Malaria

Malaria is an infection caused by mosquito bites, common in Africa, Asia and South America. Over 220 million people are infected with malaria annually according to the WHO reports with the majority of it among the really poor communities with little assess to proper health care.

More about Malaria

Malaria is a mosquito-borne parasitic disease, transmitted by mosquito bites and may be dangerous or life-threatening. Requires laboratory tests and treatable by medical professionals.

What is Malaria?

Malaria can occur when a person is bitten by an infected anopheles mosquito. mosquitos are mostly carriers of the plasmodium parasite, this parasite when transmitted into a person go into the bloodstream and then the liver where they multiply for between two to four days after which they go back into the blood and attack the red blood cells.

What causes Malaria?

The major way people get infected with the malaria parasite is through mosquito bites, there are four types of parasites that cause malaria; plasmodium falciparum, P. ovale, P. malariae, P. vivax. Although the P. falciparum parasite is most deadly and common in Africa.

Who can get Malaria?

Anyone can be infected with malaria, especially people living in the tropical regions of the world. Malaria is common in Africa, Asia, South America, the Caribbean and mainly tropical regions. The majority of those at risk of complications from malaria are children and pregnant women.

What Are the Symptoms of Malaria?

  • Headache
  • Chills
  • Joint Aches
  • Diarrhea
  • Abdominal pain
  • Nausea and vomiting 
  • Cough and Catarrh
  • Discomfort
  • Fever

Sometimes, people infected with malaria may suffer several symptoms within short intervals ranging from cold/chills to high fever and sweating and back to normal temperature. This is sometimes referred to as malaria attacks.

Can Malaria Kill?

Malaria especially that caused by P. falciparum which is common in Africa leads to death and serious complications, according to the WHO about 400,000 people die from malaria annually, 94% of deaths from malaria occur in Africa. Some life-threatening complications from malaria include;

  •  Anemia: Due to an attack on the red blood cell, malaria could lead to a shortage of red blood cells, leading to a low supply of oxygen in the body.
  •  Cerebral Malaria: Malaria can cause swelling in the brain, which can lead to brain damage and seizures.
  •  Low blood sugar: Malaria at a critical state can lead to low blood sugar.
  • Difficulty Breathing: Malaria can cause the accumulation of fluid in the lungs, which would make it difficult to breathe.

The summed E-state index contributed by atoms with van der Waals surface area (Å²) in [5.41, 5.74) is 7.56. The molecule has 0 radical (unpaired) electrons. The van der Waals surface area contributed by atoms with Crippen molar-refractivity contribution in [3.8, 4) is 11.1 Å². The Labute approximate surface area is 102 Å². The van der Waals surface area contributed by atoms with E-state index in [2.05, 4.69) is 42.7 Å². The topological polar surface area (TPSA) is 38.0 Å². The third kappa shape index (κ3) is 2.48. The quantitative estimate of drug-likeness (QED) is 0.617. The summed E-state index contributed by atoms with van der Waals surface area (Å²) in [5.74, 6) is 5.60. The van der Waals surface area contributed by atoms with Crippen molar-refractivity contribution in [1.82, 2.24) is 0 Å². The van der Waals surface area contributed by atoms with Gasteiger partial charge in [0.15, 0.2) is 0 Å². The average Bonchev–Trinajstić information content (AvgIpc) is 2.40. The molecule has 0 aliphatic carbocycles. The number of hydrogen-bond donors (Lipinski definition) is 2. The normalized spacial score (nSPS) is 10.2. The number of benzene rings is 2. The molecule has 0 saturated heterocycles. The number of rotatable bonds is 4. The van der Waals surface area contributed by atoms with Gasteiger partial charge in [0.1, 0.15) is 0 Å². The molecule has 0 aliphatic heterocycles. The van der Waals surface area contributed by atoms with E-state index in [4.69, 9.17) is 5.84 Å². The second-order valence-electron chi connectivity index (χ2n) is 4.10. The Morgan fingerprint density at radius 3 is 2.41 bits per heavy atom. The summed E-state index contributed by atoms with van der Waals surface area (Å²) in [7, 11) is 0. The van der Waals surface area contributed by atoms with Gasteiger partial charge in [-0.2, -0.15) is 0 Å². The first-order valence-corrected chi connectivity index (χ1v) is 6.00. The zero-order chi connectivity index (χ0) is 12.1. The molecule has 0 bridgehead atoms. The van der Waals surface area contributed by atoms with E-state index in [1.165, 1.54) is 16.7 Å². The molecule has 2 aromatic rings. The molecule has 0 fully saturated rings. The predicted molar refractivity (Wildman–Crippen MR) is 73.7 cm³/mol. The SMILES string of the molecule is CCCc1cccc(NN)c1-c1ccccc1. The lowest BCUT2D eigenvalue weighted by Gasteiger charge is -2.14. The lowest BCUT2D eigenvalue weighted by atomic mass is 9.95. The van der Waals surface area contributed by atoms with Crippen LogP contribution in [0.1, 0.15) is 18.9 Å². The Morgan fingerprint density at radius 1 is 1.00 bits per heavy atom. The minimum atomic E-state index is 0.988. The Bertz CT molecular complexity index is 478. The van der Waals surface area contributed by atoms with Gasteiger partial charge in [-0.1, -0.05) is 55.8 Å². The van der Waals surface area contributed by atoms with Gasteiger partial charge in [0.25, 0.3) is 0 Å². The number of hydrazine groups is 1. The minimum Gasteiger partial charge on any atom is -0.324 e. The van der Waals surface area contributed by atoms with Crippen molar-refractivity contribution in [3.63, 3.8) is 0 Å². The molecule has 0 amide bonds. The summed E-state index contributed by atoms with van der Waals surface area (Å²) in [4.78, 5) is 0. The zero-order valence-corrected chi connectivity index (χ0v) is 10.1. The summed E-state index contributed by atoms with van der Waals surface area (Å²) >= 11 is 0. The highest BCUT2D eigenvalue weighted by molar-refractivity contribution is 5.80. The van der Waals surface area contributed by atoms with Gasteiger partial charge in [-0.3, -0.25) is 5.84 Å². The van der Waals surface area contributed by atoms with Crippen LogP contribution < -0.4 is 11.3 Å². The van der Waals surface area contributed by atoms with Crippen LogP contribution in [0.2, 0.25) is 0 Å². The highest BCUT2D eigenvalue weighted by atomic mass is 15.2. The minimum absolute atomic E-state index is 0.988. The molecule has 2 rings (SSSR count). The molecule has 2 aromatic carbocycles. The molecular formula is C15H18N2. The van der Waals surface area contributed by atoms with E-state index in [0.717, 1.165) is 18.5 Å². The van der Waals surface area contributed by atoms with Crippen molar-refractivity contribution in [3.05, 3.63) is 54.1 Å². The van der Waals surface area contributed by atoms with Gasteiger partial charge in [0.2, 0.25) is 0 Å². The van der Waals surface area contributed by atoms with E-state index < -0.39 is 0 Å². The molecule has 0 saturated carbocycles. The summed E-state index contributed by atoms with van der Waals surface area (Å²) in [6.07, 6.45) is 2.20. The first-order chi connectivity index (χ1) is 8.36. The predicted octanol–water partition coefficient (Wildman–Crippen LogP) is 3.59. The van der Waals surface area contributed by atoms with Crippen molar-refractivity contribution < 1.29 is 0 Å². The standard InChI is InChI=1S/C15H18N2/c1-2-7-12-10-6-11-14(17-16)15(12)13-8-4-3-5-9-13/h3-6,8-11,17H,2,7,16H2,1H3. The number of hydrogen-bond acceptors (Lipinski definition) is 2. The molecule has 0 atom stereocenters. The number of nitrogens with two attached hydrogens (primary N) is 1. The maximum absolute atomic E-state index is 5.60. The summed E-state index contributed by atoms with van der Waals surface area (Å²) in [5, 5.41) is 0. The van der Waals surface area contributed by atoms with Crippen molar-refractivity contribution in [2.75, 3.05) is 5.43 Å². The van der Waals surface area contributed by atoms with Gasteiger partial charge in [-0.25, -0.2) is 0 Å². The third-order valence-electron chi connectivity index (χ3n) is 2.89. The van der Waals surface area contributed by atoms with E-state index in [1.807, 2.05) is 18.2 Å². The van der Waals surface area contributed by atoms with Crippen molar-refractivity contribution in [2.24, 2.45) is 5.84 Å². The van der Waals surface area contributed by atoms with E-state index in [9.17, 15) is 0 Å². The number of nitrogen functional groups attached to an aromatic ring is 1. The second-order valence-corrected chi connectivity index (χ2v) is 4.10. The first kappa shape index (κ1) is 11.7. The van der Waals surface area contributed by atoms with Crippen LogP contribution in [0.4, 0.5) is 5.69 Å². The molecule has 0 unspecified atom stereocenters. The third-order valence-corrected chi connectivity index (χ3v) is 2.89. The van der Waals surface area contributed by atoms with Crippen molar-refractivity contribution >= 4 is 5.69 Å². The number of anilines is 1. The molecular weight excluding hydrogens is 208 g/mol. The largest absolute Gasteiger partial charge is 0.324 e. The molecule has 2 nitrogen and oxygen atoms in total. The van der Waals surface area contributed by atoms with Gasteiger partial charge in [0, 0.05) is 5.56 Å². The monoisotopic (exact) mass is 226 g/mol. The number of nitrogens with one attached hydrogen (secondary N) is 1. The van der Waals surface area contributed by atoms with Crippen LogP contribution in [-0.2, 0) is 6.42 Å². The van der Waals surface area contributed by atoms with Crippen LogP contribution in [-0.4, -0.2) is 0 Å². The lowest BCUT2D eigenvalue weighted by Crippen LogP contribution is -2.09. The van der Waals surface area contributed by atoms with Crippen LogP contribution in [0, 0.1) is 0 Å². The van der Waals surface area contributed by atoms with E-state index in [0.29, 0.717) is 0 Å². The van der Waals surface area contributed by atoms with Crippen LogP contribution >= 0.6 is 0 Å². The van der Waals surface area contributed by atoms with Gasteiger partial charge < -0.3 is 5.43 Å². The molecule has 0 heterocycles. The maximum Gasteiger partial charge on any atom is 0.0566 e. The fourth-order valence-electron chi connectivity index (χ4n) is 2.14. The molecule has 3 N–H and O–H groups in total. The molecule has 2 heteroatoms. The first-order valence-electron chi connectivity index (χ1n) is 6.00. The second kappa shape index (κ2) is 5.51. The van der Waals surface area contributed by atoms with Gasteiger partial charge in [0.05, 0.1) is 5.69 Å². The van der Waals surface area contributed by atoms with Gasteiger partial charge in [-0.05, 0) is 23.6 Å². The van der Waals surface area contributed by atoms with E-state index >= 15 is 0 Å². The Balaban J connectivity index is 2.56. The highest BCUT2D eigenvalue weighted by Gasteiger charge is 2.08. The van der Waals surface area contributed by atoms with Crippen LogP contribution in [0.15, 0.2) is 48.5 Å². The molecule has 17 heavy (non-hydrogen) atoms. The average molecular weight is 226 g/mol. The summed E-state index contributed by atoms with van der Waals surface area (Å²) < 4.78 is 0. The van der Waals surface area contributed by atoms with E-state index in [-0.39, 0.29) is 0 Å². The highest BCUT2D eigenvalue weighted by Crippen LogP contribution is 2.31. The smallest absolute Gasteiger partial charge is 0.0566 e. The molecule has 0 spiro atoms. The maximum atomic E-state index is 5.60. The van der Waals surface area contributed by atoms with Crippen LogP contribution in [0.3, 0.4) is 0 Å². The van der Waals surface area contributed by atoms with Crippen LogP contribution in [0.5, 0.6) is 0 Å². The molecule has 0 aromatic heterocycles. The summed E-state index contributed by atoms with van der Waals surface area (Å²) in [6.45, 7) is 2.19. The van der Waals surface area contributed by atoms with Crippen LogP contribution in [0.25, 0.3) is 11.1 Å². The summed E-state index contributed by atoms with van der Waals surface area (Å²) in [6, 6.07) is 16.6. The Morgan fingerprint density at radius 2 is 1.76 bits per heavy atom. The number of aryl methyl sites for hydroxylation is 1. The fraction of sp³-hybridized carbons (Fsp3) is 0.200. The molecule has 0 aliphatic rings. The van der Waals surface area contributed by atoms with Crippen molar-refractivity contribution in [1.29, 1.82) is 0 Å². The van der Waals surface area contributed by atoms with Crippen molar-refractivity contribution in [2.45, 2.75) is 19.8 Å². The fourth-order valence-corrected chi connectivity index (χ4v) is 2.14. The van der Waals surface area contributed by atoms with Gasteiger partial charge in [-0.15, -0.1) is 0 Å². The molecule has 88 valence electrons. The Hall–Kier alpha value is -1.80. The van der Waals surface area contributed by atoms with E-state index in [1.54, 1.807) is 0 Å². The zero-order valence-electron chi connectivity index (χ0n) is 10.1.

• Organ failure: The liver, kidney and spleen can be severely damaged if malaria is left untreated.

Can Malaria be transmitted?

Yes, Malaria can be transmitted. Since the malaria parasite lives in the blood it can be transmitted in the following ways;

  •  Congenital Malaria: Malaria can be transmitted from mother to child at birth.
  • Organ transplant
  •  Blood transfusion

How is Malaria Diagnosed?

The Doctor examines the Patients for the symptoms and a blood test is carried out. The test, if done properly would show the following;

  • The type of drugs or combination of drugs that would be used in the treatment.

Agape biomedical Clinic is equipped with a standard laboratory for effective testing and diagnosis of different kinds of ailments including Malaria. Our caregivers are well trained to take care of you till you get back on your feet.

How Is Malaria Treated?

To treat malaria, the doctor would prescribe drugs that would kill the malaria parasite. Some of the drugs used to treat malaria includes;

  •  Artemisin + lumefantrine
  • Artesunate combinations
  • Quinine
  • Mefloquine.

How can Malaria be prevented?

To prevent Malaria one must prevent mosquito bites. These measures can be used to prevent mosquito bites.

  • sleeping under treated mosquito nets.
  •  Wearing long-sleeved shirts and long trousers.
  • Taking anti-malaria drugs (prophylaxis)
  •  Mosquitos breed mostly in areas with non-flowing water, clear drainages so they don’t serve as a breeding ground for mosquitos.

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